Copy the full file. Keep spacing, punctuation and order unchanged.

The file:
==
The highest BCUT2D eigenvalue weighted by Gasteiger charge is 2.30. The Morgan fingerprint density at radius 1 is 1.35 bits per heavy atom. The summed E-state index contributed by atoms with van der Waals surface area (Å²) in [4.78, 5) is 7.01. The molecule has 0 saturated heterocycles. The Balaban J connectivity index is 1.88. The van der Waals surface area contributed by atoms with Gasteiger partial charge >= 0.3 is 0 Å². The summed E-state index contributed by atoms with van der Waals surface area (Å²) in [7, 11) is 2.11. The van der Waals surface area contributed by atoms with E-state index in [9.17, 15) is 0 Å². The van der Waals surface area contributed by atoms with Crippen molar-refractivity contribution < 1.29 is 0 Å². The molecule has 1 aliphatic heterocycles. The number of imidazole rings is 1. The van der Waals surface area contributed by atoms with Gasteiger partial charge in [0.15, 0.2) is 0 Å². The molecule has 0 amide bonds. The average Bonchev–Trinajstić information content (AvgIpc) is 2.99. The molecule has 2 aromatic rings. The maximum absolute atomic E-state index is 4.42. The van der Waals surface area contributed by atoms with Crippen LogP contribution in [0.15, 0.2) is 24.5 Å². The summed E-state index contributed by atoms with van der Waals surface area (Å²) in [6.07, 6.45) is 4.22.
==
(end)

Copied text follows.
The highest BCUT2D eigenvalue weighted by Gasteiger charge is 2.30. The Morgan fingerprint density at radius 1 is 1.35 bits per heavy atom. The summed E-state index contributed by atoms with van der Waals surface area (Å²) in [4.78, 5) is 7.01. The molecule has 0 saturated heterocycles. The Balaban J connectivity index is 1.88. The van der Waals surface area contributed by atoms with Gasteiger partial charge >= 0.3 is 0 Å². The summed E-state index contributed by atoms with van der Waals surface area (Å²) in [7, 11) is 2.11. The van der Waals surface area contributed by atoms with E-state index in [9.17, 15) is 0 Å². The van der Waals surface area contributed by atoms with Crippen molar-refractivity contribution < 1.29 is 0 Å². The molecule has 1 aliphatic heterocycles. The number of imidazole rings is 1. The van der Waals surface area contributed by atoms with Gasteiger partial charge in [0.15, 0.2) is 0 Å². The molecule has 0 amide bonds. The average Bonchev–Trinajstić information content (AvgIpc) is 2.99. The molecule has 2 aromatic rings. The maximum absolute atomic E-state index is 4.42. The van der Waals surface area contributed by atoms with Crippen LogP contribution in [0.15, 0.2) is 24.5 Å². The summed E-state index contributed by atoms with van der Waals surface area (Å²) in [6.07, 6.45) is 4.22.